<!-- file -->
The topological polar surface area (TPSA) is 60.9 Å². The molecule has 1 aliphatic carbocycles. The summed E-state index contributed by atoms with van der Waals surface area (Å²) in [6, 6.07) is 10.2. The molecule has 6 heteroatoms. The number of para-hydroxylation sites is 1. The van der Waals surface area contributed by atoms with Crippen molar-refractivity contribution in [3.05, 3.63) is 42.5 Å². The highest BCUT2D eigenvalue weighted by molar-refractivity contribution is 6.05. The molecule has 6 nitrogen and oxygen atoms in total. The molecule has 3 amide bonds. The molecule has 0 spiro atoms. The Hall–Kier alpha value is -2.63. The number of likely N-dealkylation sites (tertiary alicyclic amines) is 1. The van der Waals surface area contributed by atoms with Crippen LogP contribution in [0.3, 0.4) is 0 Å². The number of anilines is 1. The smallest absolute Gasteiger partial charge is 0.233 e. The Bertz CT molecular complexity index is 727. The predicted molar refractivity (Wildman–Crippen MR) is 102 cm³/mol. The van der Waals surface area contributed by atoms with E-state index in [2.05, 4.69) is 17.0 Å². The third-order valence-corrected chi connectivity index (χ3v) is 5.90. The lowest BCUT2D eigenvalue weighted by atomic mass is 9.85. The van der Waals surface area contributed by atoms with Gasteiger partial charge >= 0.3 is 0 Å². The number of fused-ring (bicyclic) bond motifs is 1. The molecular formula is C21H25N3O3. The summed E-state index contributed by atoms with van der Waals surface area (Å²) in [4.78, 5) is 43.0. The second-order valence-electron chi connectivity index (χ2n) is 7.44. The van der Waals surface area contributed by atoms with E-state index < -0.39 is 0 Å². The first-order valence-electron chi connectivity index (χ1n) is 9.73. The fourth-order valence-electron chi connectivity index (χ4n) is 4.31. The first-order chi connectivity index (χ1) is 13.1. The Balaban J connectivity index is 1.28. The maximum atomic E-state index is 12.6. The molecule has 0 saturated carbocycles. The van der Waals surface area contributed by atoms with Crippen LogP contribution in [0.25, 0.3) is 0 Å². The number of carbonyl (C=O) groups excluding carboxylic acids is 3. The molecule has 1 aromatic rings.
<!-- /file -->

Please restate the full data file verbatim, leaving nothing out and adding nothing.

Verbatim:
The topological polar surface area (TPSA) is 60.9 Å². The molecule has 1 aliphatic carbocycles. The summed E-state index contributed by atoms with van der Waals surface area (Å²) in [6, 6.07) is 10.2. The molecule has 6 heteroatoms. The number of para-hydroxylation sites is 1. The van der Waals surface area contributed by atoms with Crippen molar-refractivity contribution in [3.05, 3.63) is 42.5 Å². The highest BCUT2D eigenvalue weighted by molar-refractivity contribution is 6.05. The molecule has 6 nitrogen and oxygen atoms in total. The molecule has 3 amide bonds. The molecule has 0 spiro atoms. The Hall–Kier alpha value is -2.63. The number of likely N-dealkylation sites (tertiary alicyclic amines) is 1. The van der Waals surface area contributed by atoms with Crippen LogP contribution in [0.3, 0.4) is 0 Å². The number of anilines is 1. The smallest absolute Gasteiger partial charge is 0.233 e. The Bertz CT molecular complexity index is 727. The predicted molar refractivity (Wildman–Crippen MR) is 102 cm³/mol. The van der Waals surface area contributed by atoms with E-state index in [2.05, 4.69) is 17.0 Å². The third-order valence-corrected chi connectivity index (χ3v) is 5.90. The lowest BCUT2D eigenvalue weighted by atomic mass is 9.85. The van der Waals surface area contributed by atoms with Gasteiger partial charge >= 0.3 is 0 Å². The number of fused-ring (bicyclic) bond motifs is 1. The molecular formula is C21H25N3O3. The summed E-state index contributed by atoms with van der Waals surface area (Å²) in [4.78, 5) is 43.0. The second-order valence-electron chi connectivity index (χ2n) is 7.44. The van der Waals surface area contributed by atoms with E-state index < -0.39 is 0 Å². The first-order valence-electron chi connectivity index (χ1n) is 9.73. The fourth-order valence-electron chi connectivity index (χ4n) is 4.31. The first-order chi connectivity index (χ1) is 13.1. The Balaban J connectivity index is 1.28. The maximum atomic E-state index is 12.6. The molecule has 0 saturated carbocycles. The van der Waals surface area contributed by atoms with Crippen LogP contribution in [0.25, 0.3) is 0 Å². The number of carbonyl (C=O) groups excluding carboxylic acids is 3. The molecule has 1 aromatic rings.